The Dinner Dilemma – How to Pack a Healthy Lunchbox
For many children, the school lunchbox is about more than food. It’s also a comfort blanket; a lifeline to the safest place they know. No matter how scary or stressful the school day might be, they can open that box and think of home.
While not all families pack one, it’s part of life for all schoolkids because everybody has a friend who ‘brown bags’ it. Unfortunately, what’s easily forgotten is the fact a lunchbox is also fuel for afternoon lessons. More than familiarity, it needs to provide the right type of nutrition. It’s got to keep that big brain focused until the final bell.
This is no easy feat. Parents are constantly battling big food brands. Crisp, pop and sweet manufacturers don’t benefit from honesty. They lose out when people get savvy and start reading ingredient lists and RDIs. It’s why even ‘low fat’ products often contain shocking amounts of sugar. Food companies are in the business of deflection and distraction.
Fighting the Food Giants
Take yoghurt brands, for instance. They emphasise the importance of dairy for bones and teeth while packing products with sugar. Parents add them to lunchboxes, unaware that some yoghurts contain MORE than the daily recommended amount. Muller Corners – a favourite with kids due to their chocolatey compartments – topped a list of unhealthiest snacks.
Muller Crunch Corner Toffee Hoops is a cheap lunchbox staple at just 55p. However, one yoghurt contains 18.4g of added sugar, less than a gram below the daily limit. It’s a trend that gets repeated right across the supermarket. Packaged deli meats, cereal bars, readymade sandwiches, and even ‘healthy’ fruit-based snacks all tip the scales. The next time you’re out shopping, take a peek at the labels on your favourite eats. You may be surprised.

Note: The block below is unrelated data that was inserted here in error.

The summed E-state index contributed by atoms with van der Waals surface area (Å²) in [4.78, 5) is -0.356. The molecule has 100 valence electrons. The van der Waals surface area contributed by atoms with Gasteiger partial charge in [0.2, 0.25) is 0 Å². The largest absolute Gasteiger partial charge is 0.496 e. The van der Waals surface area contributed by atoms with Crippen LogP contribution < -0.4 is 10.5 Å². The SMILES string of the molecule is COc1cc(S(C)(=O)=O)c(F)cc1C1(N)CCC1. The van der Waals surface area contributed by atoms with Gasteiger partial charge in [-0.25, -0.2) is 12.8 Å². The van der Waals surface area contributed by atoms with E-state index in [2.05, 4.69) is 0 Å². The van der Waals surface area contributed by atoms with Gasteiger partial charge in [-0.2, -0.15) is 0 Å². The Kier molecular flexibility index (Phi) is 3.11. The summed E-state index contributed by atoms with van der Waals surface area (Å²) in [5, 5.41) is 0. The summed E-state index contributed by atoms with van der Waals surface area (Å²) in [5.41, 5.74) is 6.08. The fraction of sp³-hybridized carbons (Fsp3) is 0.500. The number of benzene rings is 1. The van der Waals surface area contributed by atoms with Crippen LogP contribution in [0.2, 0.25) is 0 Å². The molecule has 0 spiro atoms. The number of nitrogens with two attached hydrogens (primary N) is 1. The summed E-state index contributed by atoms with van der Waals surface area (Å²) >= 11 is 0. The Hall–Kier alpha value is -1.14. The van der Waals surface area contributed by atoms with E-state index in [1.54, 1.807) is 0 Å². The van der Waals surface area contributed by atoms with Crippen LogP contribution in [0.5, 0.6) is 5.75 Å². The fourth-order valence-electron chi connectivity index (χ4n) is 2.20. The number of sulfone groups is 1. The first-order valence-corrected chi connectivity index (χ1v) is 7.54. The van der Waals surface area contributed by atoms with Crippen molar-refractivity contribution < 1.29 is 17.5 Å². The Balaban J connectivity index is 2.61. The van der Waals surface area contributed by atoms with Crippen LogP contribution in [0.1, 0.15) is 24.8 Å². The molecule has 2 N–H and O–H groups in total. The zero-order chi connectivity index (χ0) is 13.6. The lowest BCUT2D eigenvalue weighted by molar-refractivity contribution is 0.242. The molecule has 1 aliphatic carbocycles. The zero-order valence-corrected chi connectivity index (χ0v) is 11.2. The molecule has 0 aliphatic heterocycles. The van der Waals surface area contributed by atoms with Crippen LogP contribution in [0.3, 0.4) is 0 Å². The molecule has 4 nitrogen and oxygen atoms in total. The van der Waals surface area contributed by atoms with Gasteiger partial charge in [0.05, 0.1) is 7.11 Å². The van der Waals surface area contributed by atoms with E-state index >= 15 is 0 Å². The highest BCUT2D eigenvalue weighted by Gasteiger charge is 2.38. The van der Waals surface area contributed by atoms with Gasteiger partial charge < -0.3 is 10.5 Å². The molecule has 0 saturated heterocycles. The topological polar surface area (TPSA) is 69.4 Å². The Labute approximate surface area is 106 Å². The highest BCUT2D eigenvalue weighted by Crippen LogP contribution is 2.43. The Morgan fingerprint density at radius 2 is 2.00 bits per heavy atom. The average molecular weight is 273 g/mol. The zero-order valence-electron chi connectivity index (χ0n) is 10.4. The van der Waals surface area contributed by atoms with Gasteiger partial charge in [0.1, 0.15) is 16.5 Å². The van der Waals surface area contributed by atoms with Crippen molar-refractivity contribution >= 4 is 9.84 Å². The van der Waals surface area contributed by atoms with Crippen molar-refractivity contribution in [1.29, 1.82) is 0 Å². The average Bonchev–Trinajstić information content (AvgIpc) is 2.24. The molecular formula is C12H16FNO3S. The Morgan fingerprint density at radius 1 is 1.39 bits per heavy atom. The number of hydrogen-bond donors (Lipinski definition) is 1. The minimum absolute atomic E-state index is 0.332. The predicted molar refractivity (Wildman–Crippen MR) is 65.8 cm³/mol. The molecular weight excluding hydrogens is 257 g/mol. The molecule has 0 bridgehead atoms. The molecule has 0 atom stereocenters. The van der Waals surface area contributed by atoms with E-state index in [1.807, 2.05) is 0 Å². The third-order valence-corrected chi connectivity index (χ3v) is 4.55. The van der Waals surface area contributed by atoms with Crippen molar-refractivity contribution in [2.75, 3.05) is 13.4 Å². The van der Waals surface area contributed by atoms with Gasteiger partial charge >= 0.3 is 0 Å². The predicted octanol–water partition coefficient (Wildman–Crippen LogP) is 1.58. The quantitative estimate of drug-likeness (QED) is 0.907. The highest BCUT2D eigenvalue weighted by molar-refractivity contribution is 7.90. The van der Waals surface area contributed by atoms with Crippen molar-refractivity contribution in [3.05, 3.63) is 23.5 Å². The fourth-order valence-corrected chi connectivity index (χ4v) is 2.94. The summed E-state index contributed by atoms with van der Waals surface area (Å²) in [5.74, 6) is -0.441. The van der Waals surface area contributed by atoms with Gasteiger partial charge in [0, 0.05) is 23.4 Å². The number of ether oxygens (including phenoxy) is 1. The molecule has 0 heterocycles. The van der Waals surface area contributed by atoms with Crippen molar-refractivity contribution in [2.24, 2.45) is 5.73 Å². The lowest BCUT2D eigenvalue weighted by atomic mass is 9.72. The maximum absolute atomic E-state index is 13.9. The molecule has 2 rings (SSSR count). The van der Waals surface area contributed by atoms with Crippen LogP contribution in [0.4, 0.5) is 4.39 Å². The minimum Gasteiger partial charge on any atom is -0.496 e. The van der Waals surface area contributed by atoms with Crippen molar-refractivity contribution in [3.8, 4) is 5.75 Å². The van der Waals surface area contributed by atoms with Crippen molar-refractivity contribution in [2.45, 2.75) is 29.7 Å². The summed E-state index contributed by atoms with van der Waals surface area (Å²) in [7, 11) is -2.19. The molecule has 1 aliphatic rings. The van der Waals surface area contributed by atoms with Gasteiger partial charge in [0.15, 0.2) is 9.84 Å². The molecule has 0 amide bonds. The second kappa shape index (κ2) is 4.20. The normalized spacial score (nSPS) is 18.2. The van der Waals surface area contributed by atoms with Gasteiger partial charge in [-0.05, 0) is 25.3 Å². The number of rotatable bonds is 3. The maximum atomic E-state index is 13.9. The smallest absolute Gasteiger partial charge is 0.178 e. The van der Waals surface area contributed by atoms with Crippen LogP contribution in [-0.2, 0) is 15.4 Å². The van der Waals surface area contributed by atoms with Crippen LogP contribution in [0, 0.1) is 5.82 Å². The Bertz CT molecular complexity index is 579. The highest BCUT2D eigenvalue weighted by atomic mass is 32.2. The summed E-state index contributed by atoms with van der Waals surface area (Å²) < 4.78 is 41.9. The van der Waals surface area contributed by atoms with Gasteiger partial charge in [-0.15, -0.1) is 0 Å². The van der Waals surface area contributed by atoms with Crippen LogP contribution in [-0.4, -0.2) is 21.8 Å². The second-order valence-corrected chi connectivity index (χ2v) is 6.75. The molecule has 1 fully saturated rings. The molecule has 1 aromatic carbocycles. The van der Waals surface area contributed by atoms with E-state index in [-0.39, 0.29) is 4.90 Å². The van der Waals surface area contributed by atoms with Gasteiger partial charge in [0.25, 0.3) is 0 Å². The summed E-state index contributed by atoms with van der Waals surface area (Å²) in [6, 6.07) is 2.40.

So, we come to the most important question. What can parents and schools do to ensure kids get a nutritious lunch? Well, we’ve got to support one another. The vast majority of parents don’t make wrong choices because they don’t care. The reality is, they’re busy. They’re preoccupied. Often, they don’t realise it’s possible to squeeze 12.7g of sugar into a single ‘all natural’ Munch Bunch yoghurt.
Let's Chat about Our Chow
It would be great if every parent scrutinised food labels in the supermarket. There’s room to argue they have a responsibility to do so. Unfortunately, shoulda, woulda, coulda doesn’t cut the mustard when it comes to obesity. It’s time to start shouting and sharing. Without a good diet, kids can’t achieve. So, why aren’t schools sharing information about healthy eating in the same way they share insights on counting, reading, behaviour, and social skills?
We can’t save every child. What we can do is start a culture of sharing that normalises discussions about food. And it starts with the school lunchbox.
Here are some tips for a healthy lunch:
1. Don’t Pack Too Much
One common mistake is to pack too much food. There needs to be enough to fuel the afternoon, but kids should be coming home hungry and ready for tea. Kids aged 2-3 years need 350 cals for lunch. Kids aged 4-8 years should eat between 400-450 cals.
2. Choose Filling Foods
Go light on the carbs. They send blood sugar soaring. It can lead to a crash in the afternoon that affects concentration. Protein is a much better choice. Think tuna, boiled egg, skinless chicken, chickpeas, cheese, and more. Yoghurt is fine, as long as it isn’t full of sugar. Adding fresh fruit to plain Greek yoghurt is an easy way to imitate those sugary supermarket treats.
3. Get Rid of the Juice
It can be tough for kids, but fruit juice of any kind needs to be limited. No matter how healthy it claims to be, it’s a sugary, less nutritious version of actual fruit. Ideally, children should be drinking water with lunch. Using a colourful, themed bottle is one way to encourage healthy hydration. Parents can also infuse tap water with pieces of fresh fruit.
4. Ask the Little Guys
You’d be surprised at how much difference a little engagement can make. If possible, kids should be invited to pick and pack lunchboxes. Even when boundaries are set (no sweeties, for example), the process of choosing their own food can be empowering. And, if they picked it, there’s no excuses for bringing it home uneaten.
The Amaven Healthy Schools Programme promotes healthy eating, physical activity, and support for PE and sports. Join for free and let us help your school engage with parents on the issues that matter. Call 0161 300 9172 to find out more.
Follow us on twitter @MyAmaven for news and updates.